Wednesday, November 19, 2014

Protecting the hospital

                                                  Me in full PPE, it gets pretty steamy inside

Connaught is the largest hospital in Sierra Leone and houses a nursing college and the only medical school. Whilst Ebola might be the word on everyones’ lips it doesn’t mean that all the other illnesses have gone away, far from it. It’s not practical for everyone in the hosptial to wear full PPE the entire time so it's vital to screen and isolate any patient who might have Ebola before they get to the rest of the hospital. This is where the isolation unit comes in.

Every patient attending the hospital for any reason at all is now screened by dedicated team just outside the main gates. Screening is based on basic symtoms, measurement of fever and history of contact with known or suspected Ebola cases. To protect hospital staff screening must pick up 100% of Ebola cases but many other illnesses share symptoms so many non-Ebola patients also screen positive. Perhaps a third of patients admitted to the isolation ward test negative for Ebola.

The screening tent outside the hospital gates
This creates 2 problems, the obvious one is that negative and positive patients must share a ward. While great care is taken to prevent cross infection,  a small risk must still remain. The second is that negative patients might not get treatment for  their actual problem. It isn’t possible to do routine blood tests or X-rays because of exposure risks so we are often left in the dark. All patients are treated for malaria and common bacterial infections which hopefully covers some of the bases but clearly not all. The result is that a knock on effect of the Ebola epidemic is that peope with unrelated illnesses are also suffering, partly because the hospital is not running at full steam but also because of the need to protect the hospital staff by isolating them in a ward that cannot provide all the care they need.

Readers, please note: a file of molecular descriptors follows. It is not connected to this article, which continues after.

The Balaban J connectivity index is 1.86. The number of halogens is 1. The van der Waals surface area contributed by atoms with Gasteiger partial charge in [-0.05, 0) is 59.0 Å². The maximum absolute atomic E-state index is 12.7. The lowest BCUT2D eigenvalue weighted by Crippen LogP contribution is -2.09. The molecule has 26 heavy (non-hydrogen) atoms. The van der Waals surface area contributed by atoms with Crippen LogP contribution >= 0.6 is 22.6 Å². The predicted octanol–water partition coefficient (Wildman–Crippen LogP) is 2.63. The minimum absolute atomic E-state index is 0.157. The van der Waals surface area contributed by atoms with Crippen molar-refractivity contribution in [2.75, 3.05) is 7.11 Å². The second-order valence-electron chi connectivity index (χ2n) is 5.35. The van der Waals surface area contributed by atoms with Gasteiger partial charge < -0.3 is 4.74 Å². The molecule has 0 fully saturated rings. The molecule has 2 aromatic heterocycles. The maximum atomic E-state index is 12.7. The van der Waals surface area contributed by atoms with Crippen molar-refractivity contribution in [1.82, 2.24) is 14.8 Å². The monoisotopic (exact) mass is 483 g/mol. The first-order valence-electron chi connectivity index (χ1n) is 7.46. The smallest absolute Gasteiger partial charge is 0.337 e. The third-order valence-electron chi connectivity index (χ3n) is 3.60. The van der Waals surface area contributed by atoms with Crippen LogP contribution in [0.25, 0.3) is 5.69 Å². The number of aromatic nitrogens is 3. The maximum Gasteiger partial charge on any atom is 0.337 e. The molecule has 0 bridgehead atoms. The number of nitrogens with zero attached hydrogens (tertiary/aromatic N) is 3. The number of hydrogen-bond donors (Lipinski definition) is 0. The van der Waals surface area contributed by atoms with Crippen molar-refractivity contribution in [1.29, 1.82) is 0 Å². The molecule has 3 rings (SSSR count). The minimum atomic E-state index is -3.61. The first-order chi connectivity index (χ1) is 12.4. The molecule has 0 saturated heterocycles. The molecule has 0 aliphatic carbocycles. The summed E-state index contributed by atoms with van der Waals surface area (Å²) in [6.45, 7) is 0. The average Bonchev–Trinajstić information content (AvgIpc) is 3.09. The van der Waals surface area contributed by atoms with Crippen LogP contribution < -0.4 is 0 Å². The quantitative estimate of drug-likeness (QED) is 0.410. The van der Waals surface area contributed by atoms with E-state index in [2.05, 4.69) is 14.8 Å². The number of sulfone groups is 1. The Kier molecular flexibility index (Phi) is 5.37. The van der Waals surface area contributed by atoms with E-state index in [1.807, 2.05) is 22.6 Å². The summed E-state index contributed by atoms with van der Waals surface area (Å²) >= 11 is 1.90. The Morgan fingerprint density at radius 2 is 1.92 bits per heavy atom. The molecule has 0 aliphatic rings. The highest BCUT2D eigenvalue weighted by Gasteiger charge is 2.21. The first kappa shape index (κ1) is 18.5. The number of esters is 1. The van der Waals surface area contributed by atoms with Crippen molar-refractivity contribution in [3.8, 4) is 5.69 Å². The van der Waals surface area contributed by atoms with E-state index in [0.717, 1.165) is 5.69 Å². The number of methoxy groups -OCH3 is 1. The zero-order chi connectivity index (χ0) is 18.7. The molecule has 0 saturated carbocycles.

This scenario makes the turn around time for Ebola tests absolutely critical. These issues would evapourate if there was a point of care test giving results in a few minutes or even hours. As it stands however, test results take between 1 and 7 days to come back and improving this is a high priority. If point of care testing became a reality there would be no need for an isolation ward at all as patients could immediately be directed to the hospital itself or a self contained Ebola treatment centre.

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